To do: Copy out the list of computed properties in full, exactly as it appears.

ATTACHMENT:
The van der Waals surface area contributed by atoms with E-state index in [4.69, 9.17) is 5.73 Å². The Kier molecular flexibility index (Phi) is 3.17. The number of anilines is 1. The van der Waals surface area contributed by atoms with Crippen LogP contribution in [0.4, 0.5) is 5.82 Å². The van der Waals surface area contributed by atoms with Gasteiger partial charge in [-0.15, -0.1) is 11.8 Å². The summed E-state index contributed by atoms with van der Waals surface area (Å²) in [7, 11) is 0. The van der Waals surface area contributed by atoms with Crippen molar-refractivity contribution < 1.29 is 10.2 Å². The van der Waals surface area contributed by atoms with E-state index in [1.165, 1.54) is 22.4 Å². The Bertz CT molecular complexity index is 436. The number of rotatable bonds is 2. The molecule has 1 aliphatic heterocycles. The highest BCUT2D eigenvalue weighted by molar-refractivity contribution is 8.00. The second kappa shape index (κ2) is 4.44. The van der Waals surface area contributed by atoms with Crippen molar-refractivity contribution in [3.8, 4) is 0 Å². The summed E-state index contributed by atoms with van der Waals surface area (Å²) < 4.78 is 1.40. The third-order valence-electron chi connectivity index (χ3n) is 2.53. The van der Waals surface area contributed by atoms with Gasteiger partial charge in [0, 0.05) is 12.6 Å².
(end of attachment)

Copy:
The van der Waals surface area contributed by atoms with E-state index in [4.69, 9.17) is 5.73 Å². The Kier molecular flexibility index (Phi) is 3.17. The number of anilines is 1. The van der Waals surface area contributed by atoms with Crippen LogP contribution in [0.4, 0.5) is 5.82 Å². The van der Waals surface area contributed by atoms with Gasteiger partial charge in [-0.15, -0.1) is 11.8 Å². The summed E-state index contributed by atoms with van der Waals surface area (Å²) in [7, 11) is 0. The van der Waals surface area contributed by atoms with Crippen molar-refractivity contribution < 1.29 is 10.2 Å². The van der Waals surface area contributed by atoms with E-state index in [1.165, 1.54) is 22.4 Å². The Bertz CT molecular complexity index is 436. The number of rotatable bonds is 2. The molecule has 1 aliphatic heterocycles. The highest BCUT2D eigenvalue weighted by molar-refractivity contribution is 8.00. The second kappa shape index (κ2) is 4.44. The van der Waals surface area contributed by atoms with Crippen molar-refractivity contribution in [3.8, 4) is 0 Å². The summed E-state index contributed by atoms with van der Waals surface area (Å²) < 4.78 is 1.40. The third-order valence-electron chi connectivity index (χ3n) is 2.53. The van der Waals surface area contributed by atoms with Gasteiger partial charge in [0, 0.05) is 12.6 Å².